• Alta Gracia Coffee PorterWolaver’s – An outstanding ale made with organic barley, organic chocolate malts, organic vanilla beans, and coffee from a Dominican Republican farm community in Alta Gracia. Yes, its certified organic by the USDA. One of the best coffee porters I’ve ever had … and I don’t even like coffee.
  • Anastasia’s Chocolate FantasySouth Street Brewery – The Charlottesville, VA-based brewery made this Russian imperial stout aged on cocoa nibs. What’s a nib? Who cares? This beer is like a brownie in a bottle. And I don’t even like brownies (the desert kind, not the human kind, which are OK with me).
  • BlitzenBlue Mountain Brewery – This Belgian imperial Christmas ale is a strong dark ale that is rather bold and in your face. Some hints of fruit and lots of malt.
  • ChoklatSouthern Tier Brewing Co. – OK, so you can get this imperial chocolate stout in the fall, but it’s not available year round. And if it were, you probably wouldn’t want it on a hot summer day. It’s chocolaty goodness, and I don’t even like chocolate. There’s a growler of it in my ‘fridge right now.
  • Christmas AleGreat Lakes Brewing Co. – I love beer made with honey, and this one has that plus some cinnamon to boot. It’s a multiple award winner, so grab some if you can.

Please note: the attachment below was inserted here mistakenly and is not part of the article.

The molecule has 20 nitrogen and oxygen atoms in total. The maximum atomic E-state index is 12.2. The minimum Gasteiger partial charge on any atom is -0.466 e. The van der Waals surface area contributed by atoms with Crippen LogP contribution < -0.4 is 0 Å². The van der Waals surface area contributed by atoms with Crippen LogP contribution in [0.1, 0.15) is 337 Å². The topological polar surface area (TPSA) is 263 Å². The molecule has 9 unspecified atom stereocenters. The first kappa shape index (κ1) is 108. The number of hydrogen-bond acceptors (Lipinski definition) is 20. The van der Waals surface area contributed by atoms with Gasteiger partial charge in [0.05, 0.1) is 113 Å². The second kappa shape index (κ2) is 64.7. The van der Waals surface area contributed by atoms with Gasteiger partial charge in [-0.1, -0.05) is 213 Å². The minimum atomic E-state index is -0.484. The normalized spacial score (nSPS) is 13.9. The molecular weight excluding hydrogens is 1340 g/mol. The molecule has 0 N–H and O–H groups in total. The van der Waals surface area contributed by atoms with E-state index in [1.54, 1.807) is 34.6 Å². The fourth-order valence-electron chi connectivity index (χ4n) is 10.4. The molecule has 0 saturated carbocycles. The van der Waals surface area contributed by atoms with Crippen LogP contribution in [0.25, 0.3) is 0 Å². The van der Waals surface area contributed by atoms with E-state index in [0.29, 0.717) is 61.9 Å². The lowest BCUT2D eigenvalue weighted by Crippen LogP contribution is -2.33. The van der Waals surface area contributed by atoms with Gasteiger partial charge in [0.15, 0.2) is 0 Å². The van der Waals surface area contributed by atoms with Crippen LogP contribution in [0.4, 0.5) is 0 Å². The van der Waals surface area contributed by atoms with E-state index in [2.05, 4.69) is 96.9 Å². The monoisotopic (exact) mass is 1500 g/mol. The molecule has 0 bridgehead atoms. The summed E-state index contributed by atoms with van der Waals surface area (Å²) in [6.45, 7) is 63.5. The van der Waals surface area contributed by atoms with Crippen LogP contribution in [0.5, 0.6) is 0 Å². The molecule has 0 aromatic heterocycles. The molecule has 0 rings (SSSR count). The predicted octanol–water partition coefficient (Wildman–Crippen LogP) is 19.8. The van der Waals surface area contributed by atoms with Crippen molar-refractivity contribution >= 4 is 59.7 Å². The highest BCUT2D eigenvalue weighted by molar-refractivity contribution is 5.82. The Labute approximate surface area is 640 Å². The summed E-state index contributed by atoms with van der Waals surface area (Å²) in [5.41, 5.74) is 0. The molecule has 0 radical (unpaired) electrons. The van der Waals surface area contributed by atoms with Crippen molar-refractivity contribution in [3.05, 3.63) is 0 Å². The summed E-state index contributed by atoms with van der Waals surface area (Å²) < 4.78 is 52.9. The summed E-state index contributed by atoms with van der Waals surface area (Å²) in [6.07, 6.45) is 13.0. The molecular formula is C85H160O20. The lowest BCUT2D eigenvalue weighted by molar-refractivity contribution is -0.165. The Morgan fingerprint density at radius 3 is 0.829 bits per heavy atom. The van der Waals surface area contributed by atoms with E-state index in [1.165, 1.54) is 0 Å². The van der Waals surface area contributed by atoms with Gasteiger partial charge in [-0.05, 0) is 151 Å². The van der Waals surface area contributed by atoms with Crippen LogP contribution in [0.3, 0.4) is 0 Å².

• Einbecker Winter-BockEinbecker Brauhaus – Lots of malt in this tasty bock made by real Germans in Germany. Watch out for the ABV.
  • Elementary PorterThree Brothers Brewery – A lot of caramel and a little coffee make this a powerful porter. I wish it was available year round. As good as it is, I like it’s companion beer, My Dear Watson, even better. The Baltic porter is a little sweeter with tastes of toffee on the tongue. Alas, I couldn’t get a growler of it because the tap was acting up and it took 10 minutes just to pour a pint.
  • Fairgrounds Fall Ale – Three Brothers Brewery – While there might be lots of flavor going on here, the brothers know how to bring it together into a nutty, malty concoction. Nutmeg and cinnamon lead the way, with a little allspice at theback end. Perfect after a day of raking leaves.

    Psst, hey bud. What will you give me for my GBS?
    Psst, hey buddy. What will you give me in trade for my GBS?